These two novels make American history breathe

My top picks from the 1915 bestseller list are each windows into America’s transformation from the horsepower age to the motor age: The Turmoil by Booth Tarkington and The Harbor by Earnest Poole.

Tarkington and Poole were each Pulitzer Prize winners, though they didn’t win for their 1915 novels.

The two novels have several common threads. Each focuses on the boy who tries to pick his own way in the world despite a dominant, even domineering,  father.

In each novel, the son never approaches his father’s stature, either for good or ill. The father in The Turmoil is a scoundrel; the father in The Harbor is an honest man, but rigid.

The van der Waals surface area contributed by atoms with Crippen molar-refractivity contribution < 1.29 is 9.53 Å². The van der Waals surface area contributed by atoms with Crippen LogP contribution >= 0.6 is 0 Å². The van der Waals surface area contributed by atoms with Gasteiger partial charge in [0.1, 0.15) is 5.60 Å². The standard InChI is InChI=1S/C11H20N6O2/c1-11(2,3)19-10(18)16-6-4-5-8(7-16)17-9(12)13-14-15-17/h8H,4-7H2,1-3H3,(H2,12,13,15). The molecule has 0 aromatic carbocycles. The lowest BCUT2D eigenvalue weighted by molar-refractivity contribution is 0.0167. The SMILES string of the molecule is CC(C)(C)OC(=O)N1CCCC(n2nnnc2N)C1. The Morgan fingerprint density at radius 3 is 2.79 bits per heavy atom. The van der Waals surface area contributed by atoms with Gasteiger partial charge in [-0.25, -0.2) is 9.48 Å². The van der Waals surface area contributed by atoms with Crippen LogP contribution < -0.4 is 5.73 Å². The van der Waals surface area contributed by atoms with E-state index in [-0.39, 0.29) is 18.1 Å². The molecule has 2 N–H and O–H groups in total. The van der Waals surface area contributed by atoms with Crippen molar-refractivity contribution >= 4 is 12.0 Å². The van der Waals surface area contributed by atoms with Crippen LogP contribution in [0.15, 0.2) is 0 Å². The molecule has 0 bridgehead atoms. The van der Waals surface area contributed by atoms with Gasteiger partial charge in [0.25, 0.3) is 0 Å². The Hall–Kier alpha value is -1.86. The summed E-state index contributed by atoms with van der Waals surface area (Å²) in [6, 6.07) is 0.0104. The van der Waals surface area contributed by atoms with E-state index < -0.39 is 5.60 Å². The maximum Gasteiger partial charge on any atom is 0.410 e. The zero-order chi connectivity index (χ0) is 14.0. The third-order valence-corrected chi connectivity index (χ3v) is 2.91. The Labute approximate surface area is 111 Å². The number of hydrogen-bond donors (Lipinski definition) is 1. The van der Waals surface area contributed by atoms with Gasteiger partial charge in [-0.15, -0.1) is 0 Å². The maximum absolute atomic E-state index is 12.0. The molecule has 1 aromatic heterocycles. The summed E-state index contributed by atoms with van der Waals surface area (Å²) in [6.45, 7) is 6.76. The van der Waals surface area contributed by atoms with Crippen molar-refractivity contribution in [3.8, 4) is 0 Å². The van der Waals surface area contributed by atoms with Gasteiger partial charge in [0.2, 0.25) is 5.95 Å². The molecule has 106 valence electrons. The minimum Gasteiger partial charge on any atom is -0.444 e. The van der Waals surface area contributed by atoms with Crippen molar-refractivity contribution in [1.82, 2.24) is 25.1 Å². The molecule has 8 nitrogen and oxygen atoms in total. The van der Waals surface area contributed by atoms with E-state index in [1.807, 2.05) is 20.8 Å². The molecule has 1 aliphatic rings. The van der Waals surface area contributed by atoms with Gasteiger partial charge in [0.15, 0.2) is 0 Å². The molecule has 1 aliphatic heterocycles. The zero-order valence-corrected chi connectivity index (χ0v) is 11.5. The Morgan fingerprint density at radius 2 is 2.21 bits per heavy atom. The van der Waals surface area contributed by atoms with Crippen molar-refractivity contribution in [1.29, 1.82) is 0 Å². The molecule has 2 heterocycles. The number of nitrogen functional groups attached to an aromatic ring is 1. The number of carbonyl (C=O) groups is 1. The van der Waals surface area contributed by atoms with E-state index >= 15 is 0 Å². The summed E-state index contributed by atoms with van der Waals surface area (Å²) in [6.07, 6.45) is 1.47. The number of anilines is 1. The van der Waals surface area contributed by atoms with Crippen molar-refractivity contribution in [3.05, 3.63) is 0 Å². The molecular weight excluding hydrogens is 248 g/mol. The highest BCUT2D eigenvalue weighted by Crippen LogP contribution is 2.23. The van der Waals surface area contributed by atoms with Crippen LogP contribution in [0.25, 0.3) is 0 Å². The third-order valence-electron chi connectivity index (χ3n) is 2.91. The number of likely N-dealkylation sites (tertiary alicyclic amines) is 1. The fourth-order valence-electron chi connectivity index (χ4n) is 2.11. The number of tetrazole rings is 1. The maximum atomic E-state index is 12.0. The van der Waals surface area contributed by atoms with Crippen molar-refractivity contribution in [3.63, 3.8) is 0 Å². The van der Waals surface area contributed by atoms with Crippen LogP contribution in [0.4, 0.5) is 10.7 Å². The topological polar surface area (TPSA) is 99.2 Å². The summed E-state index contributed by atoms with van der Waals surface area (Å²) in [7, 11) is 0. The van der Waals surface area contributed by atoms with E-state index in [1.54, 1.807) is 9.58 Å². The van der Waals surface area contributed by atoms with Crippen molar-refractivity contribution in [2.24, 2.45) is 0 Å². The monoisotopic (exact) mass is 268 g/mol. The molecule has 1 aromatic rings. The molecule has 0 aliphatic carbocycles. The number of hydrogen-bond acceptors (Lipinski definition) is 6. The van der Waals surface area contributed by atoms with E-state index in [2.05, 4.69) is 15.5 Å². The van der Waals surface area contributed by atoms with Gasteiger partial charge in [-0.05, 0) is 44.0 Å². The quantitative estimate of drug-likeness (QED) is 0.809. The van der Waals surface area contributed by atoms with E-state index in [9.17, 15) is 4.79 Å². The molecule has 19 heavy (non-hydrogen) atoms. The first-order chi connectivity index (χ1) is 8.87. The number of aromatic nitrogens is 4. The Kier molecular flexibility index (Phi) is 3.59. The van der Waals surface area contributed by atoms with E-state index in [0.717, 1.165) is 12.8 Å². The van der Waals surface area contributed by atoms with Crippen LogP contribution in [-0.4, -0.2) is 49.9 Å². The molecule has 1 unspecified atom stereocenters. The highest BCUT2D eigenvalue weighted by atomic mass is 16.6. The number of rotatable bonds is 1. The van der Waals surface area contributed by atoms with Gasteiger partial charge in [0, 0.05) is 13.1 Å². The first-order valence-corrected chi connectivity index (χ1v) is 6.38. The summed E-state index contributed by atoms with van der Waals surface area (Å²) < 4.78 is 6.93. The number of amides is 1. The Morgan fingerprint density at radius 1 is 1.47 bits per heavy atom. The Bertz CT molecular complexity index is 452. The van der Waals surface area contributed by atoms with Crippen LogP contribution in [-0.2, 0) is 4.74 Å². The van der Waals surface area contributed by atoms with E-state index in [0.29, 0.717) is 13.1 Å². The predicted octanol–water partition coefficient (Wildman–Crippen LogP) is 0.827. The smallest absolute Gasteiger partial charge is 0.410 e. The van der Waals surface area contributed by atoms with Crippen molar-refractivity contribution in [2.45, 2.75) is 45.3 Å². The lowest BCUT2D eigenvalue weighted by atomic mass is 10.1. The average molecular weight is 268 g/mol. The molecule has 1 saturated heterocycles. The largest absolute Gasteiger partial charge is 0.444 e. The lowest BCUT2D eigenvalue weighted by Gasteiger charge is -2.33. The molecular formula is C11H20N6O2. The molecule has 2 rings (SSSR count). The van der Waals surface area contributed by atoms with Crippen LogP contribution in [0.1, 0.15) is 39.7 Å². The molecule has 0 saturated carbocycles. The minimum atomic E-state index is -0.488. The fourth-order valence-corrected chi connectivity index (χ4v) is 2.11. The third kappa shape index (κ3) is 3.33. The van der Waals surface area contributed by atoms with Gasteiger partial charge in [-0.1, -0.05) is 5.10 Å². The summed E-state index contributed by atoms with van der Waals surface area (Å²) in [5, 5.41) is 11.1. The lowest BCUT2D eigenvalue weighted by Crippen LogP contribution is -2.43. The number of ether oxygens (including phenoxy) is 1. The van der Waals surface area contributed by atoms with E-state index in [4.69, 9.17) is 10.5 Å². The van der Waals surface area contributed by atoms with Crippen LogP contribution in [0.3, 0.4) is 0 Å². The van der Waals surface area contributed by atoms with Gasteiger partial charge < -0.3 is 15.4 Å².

In each book, the setting acts almost as a character, influencing how the humans behave. The Turmoil is set in a mid-size American City obsessed with growing bigger, wealthier, more powerful. The Harbor‘s setting is the New York City Harbor in which new ideas wash up with the tides.

Reading these two novels as a set would provide a fairly good introduction to American economic history from the Civil War to the First World War.

 

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Linda Aragoni

I read. I write. I think. I make big ideas simple. I help teachers teach expository writing to teens and adults. In my free time, I read and review old novels.

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